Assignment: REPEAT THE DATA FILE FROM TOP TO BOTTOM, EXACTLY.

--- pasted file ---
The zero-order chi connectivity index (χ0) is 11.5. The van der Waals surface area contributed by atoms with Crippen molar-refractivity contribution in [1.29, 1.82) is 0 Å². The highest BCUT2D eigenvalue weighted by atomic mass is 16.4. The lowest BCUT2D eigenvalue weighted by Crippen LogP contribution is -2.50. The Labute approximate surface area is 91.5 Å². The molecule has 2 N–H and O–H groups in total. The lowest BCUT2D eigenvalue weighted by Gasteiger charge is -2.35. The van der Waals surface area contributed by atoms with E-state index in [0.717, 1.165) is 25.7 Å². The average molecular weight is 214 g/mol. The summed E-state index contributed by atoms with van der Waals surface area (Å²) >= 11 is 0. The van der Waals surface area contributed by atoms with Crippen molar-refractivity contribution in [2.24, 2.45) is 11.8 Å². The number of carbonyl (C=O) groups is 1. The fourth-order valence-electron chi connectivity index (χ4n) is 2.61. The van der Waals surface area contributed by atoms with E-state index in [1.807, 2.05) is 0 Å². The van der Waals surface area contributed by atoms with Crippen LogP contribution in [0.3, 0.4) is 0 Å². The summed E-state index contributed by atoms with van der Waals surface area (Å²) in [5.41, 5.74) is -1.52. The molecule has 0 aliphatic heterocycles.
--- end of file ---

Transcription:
The zero-order chi connectivity index (χ0) is 11.5. The van der Waals surface area contributed by atoms with Crippen molar-refractivity contribution in [1.29, 1.82) is 0 Å². The highest BCUT2D eigenvalue weighted by atomic mass is 16.4. The lowest BCUT2D eigenvalue weighted by Crippen LogP contribution is -2.50. The Labute approximate surface area is 91.5 Å². The molecule has 2 N–H and O–H groups in total. The lowest BCUT2D eigenvalue weighted by Gasteiger charge is -2.35. The van der Waals surface area contributed by atoms with E-state index in [0.717, 1.165) is 25.7 Å². The average molecular weight is 214 g/mol. The summed E-state index contributed by atoms with van der Waals surface area (Å²) >= 11 is 0. The van der Waals surface area contributed by atoms with Crippen molar-refractivity contribution in [2.24, 2.45) is 11.8 Å². The number of carbonyl (C=O) groups is 1. The fourth-order valence-electron chi connectivity index (χ4n) is 2.61. The van der Waals surface area contributed by atoms with E-state index in [1.807, 2.05) is 0 Å². The van der Waals surface area contributed by atoms with Crippen LogP contribution in [0.3, 0.4) is 0 Å². The summed E-state index contributed by atoms with van der Waals surface area (Å²) in [5.41, 5.74) is -1.52. The molecule has 0 aliphatic heterocycles.